For my flight to San Francisco from Europe, I was hoping to get on the direct flight to San Francisco from Istanbul but no such seats ever opened up. The best I could get about a week out was for the Aeroplan agent to put me on the Houston flight.
I had spent a night at the Radisson Blu Istanbul Airport and was looking forward to my time at the Turkish Airlines Business Class Lounge. The free airport shuttle only went once per hour, though, cutting my time rather short.
The Business Class Lounge now has a separate immigration and security line since its extension last year. I had totally missed that and fought my way through the regular business class immigration and security which had a lot of pushy folks.
As usual, the crowds were unabated and there was a line of 50 people to get some pide at 11AM – oh well! I eventually got a small snack and a cup of espresso and explored the rest of the shops a bit more (nothing else has changed at Istanbul Airport though).
The gate opened early and it was right under the lounge – so far I only had the most far-out bus gates at Istanbul Airport, so this was a welcome surprise. At the gate another thorough security check would be done (security is first done when entering the airport and a second check is done after immigration) and now a third manual check and bag check for every passenger. It was like secondary screening in the US – just that it was for everyone.
Just before boarding started I asked the gate agent to change my business class seat since I wanted to have no seat neighbor. She replied without even looking at me or the computer with, “Business class full” and made sure I did not get any of her attention.
To my surprise, no plane was at the end of that walkway – it was an old, crowded and hot bus. Business and economy passengers were all on one bus and, as it so often does, it waited 20 minutes until enough passengers were in that bus to make the air full of carbon dioxide. We eventually made it to the furthest position out to find a random 777ER (or so it seemed) that was parked at the end of the airport (you could see cars behind the airport wall) and walked up.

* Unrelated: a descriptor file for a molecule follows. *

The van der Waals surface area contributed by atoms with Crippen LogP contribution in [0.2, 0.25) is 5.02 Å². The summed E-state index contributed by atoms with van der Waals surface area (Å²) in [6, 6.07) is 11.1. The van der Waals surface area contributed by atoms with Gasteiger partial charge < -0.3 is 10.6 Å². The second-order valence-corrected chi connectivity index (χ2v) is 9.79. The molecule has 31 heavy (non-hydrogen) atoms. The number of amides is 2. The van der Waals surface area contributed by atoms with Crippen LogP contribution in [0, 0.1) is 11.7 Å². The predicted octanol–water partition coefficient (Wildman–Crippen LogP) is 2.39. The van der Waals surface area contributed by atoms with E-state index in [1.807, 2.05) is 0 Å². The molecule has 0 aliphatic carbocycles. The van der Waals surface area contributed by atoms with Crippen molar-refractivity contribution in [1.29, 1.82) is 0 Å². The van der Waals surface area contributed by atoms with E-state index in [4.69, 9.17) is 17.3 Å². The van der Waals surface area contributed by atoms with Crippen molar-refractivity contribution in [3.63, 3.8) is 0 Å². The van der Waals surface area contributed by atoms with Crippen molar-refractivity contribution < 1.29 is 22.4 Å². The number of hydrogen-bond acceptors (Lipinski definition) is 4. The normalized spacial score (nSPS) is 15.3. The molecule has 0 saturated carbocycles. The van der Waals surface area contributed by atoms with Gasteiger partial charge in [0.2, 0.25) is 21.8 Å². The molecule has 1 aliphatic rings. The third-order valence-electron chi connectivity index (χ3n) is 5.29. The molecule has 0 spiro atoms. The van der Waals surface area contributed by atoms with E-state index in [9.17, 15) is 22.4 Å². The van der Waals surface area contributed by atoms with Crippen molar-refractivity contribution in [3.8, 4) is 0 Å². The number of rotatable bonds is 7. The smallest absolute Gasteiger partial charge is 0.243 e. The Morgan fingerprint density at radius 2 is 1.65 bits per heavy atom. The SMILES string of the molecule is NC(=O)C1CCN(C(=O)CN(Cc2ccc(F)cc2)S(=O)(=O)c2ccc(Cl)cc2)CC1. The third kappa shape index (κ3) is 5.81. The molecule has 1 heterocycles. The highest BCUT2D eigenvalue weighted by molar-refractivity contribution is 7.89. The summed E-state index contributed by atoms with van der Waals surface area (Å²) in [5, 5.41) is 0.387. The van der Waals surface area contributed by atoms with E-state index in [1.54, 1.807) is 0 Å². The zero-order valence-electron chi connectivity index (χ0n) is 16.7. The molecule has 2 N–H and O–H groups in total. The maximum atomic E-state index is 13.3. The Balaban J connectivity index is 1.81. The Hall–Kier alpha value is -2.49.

I was shocked to see that the business class actually had a 2-3-2 configuration, with me in the middle seat. On top of that, my seat neighbors would be the folks that usually book two economy seats.
I asked if seats might come available and the flight attendants had no idea. I still assumed it would be full but made my way to a (so far) empty row. After being pushed around the cabin several times I found a seat with no seat neighbor and when “Boarding completed” was announced, business class was maybe 70% full. So much for, “Business class is full”!
After all this excitement we kept waiting for more bags and set off about 45 minutes late into the Istanbul skies.
As usual with Turkish Airlines Business Class, service started immediately. While the flight attendants barely speak English, they move fast and sprint down the cabin to make that food ready for you. Drinks were served quickly and an hour later the delicious appetizers would arrive. Turkish Airlines has some of the best catering around and this flight was no exception. I loved pretty much all the items.
This would be a 13-hour flight all the way across the Atlantic and, believe it or not, there was no turbulence until the last minute when landing in Houston.
There were a number of movies that I hadn’t watched yet and the IFE worked very well. The handset and the main screen can both be used for the same menu items and they respond somewhat unpredictably, but it all worked eventually.
The WiFi (free for business class passengers) would work as well after several reconnects. It’s fast enough for a few Instant Messenger chats, but certainly nothing you can browse the web with.
I actually got a couple of hours of sleep and woke up hungry. For long flights like this it would be great to get a hot snack item in-between the two meal services, but that wasn’t an option. There were plenty of potato chips and chocolate bars though.
The seat is a bit small, but better than, say, Swiss Business Class and goes fully flat.
Eventually the second meal service came around, which wasn’t as good. This seems to be a theme with Turkish Airlines – during another recent flight with the airline, the two meals were also starkly different in quality.
I did expect the worst at immigration because I was already on the ‘selectee’ list and had now just arrived from Turkey again – the very reason I had been listed in the first place (since I went to Istanbul, Izmir and Bodrum this summer).
However, to my surprise, the kiosk printed my Global Entry receipt right away and the officer waved me through. I also had United reprint my boarding pass and as another surprise this day, no SSSS showed up there either. I wanted to make sure and asked the lounge attendant the same thing (including a seat change) and, voila, no SSSS on this flight.
The ground experience in Istanbul has gone from bad to worse and the manic crowds, rude staff, fellow passengers, overcrowded airport and the strained capacity all make it an ordeal. Once you are airborne, Turkish offers a solid business class product with great food. The flight attendants are always hectic (for no reason on a 13-hour flight IMHO) but are much friendlier than the ground staff.
I’m not so sure if the excellent food makes up for the many shortcomings – maybe it’s worth trying out something new for my next Atlantic crossing.
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